Winter 2011

Lower Division Courses

German 2: Elementary German (5 Units)

Anja Stender (sec. 1, M-F 08:00 - 08:50, 227 Olson) CRN 26415

Verena Hutter (sec. 2, M-F 09:00 - 09:50, 227 Olson) CRN 26416

Cameron Mortimer (sec. 3, M-F 10:00 - 10:50, 205 Wellman) CRN 26417

This is a continuation of German 1 in areas of grammar and the basic language skills.

Prerequisite: German 1.

Course Format: Discussion - 5 hours; Laboratory - 1 hour.

Texts:

  • Thomas A. Lovik, Vorsprung, 2nd edition (Textbook)
  • Thomas A. Lovik, Student Activities Manual - Used with Vorsprung (Workbook)

German 3: Elementary German (5 units)

Marcella Livi (M-F 09:00 - 09:50, 151 Olson) CRN 26418

Course Description: This is a continuation of German 2 in areas of grammar and the basic language skills and the last course in the elementary language sequence.

Prerequisite: German 2.

Course Format: Discussion - 5 hours; Laboratory - 1 hour.

Texts:

  • Thomas A. Lovik, Vorsprung, 2nd edition (Textbook)
  • Thomas A. Lovik, Student Activities Manual - Used with Vorsprung (Workbook)

German 21: Intermediate German (4 units)

Karina Deifel* (MWF 09:00 - 09:50, 115 Wellman) CRN 26419

Jared Loehrmann* (MWF 10:00 - 10:50, 115 Wellman) CRN 26420

This is the continuation of German 20. This course is a review of grammatical principles by means of written exercises; expanding of vocabulary through readings of modern texts.

Prerequisite: German 20.

Course Format: Lecture/Discussion - 3 hours; Extensive Writing.

Texts:

  • Rankin Wells, Handbuch zur Deutschen Grammatik: Wiederholen und Andwenden, 5th edition
  • Morewedge, Mittlesen Mitteilen, 4th edition

German 22: Intermediate German (4 units)

Sascha Gerhards (MWF 11:00 - 11:50, 207 Wellman) CRN 26412

This is the continuation of German 21 and wraps up the Intermediate German sequence. This course is a review of grammatical principles by means of written exercises; expanding of vocabulary through readings of modern texts.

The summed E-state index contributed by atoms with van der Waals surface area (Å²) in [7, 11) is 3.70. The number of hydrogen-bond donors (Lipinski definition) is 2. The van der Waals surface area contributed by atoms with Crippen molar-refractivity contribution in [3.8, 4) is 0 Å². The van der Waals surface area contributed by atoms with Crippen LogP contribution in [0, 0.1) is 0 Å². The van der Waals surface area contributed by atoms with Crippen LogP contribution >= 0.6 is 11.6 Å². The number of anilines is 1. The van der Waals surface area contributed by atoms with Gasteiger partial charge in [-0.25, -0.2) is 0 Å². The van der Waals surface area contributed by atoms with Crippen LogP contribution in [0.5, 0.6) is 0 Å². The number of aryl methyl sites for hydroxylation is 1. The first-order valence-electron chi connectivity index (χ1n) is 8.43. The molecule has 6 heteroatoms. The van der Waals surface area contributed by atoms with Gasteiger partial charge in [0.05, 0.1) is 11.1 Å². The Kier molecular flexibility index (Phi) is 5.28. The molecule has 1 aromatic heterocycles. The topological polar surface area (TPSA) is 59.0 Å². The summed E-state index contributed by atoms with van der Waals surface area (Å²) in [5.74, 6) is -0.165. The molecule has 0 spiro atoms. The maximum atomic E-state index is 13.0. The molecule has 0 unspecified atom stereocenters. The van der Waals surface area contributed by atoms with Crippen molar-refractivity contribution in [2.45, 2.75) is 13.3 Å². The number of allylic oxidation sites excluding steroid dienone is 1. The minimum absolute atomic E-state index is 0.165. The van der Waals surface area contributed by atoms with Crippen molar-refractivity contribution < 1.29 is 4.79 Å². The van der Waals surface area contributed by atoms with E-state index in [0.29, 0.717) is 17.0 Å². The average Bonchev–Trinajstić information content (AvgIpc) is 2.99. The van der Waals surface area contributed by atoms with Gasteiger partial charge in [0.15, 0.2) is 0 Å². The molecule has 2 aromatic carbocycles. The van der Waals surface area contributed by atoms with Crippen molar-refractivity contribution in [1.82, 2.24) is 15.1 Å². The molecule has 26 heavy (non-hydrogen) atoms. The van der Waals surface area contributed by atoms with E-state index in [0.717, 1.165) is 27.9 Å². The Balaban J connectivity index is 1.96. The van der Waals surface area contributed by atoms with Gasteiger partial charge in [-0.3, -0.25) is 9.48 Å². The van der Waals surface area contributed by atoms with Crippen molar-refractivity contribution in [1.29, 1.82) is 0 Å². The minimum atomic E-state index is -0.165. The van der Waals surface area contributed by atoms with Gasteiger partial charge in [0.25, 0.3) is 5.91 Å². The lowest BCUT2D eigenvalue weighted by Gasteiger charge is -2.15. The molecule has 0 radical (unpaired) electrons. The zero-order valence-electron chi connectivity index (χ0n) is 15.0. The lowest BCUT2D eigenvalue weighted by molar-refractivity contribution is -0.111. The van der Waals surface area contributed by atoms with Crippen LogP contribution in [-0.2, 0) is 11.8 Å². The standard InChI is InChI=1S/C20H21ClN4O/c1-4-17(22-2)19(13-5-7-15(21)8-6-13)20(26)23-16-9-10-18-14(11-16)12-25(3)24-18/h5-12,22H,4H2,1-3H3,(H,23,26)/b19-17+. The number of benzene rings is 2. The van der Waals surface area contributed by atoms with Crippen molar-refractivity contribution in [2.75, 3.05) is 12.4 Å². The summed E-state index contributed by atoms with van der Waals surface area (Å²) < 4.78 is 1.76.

Prerequisite: German 21.

Course Format: Lecture/Discussion - 3 hours; Extensive Writing.

Text:

  • A Course Reader (available from Davis Copy Shop)

Upper Division Courses

German 101B: Survey of German Literature, 1800-Present (4 Units)

Harriet Jernigan, Lecturer NEW INSTRUCTOR (TR 01:40 - 03:00, 108 Hoagland) CRN 26445

This course surveys German literature between the year of 1800 and the present by attending to exemplary texts from the major literary moments of these years: the Enlightenment, the Storm and Stress period, the Romantic period, the Young Germany and Vormärz periods, Expressionism and other forms of the Weimar avant-garde, postwar realism, literature of the GDR, non-ethnic-German literature will all be discussed. The course will treat similarities and differences among these movements, and question how legitimate such groupings are in general. Along these lines, the course will discuss how these texts both reflect and resist the norms of the moments to which they (purportedly) belong. The course will also cover scholarly analyses of literary texts, such that students will garner a sense of the recent and current state of scholarly research as it relates to German literature in these years. It will discuss the impact of these movements on the visual arts, including painting and film.

Prerequisite: German 22.

Course Format: Lecture/Discussion - 3 hours; Term Paper.

Texts:

  • A Course Reader

German 115: German Literature Since 1945 (4 Units)

Helmut Schneider, Visiting Professor (TR 09:00 - 10:20, 267 Olson) CRN 43572

Major writers of the post-war generation of Austria, Switzerland and Germany: novelists, such as Böll, Grass, Johnson, Walser, Handke; playwrights such as Frisch, Dürrentmatt and Hochhuth; and poets, such as Celan, Enzensberger, and Aichinger. May be repeated for credit in different topic area.

Dr. Helmut Schneider is the Max Kade Visting Professor this academic year. For any inquiries about the course, contact the Main Office.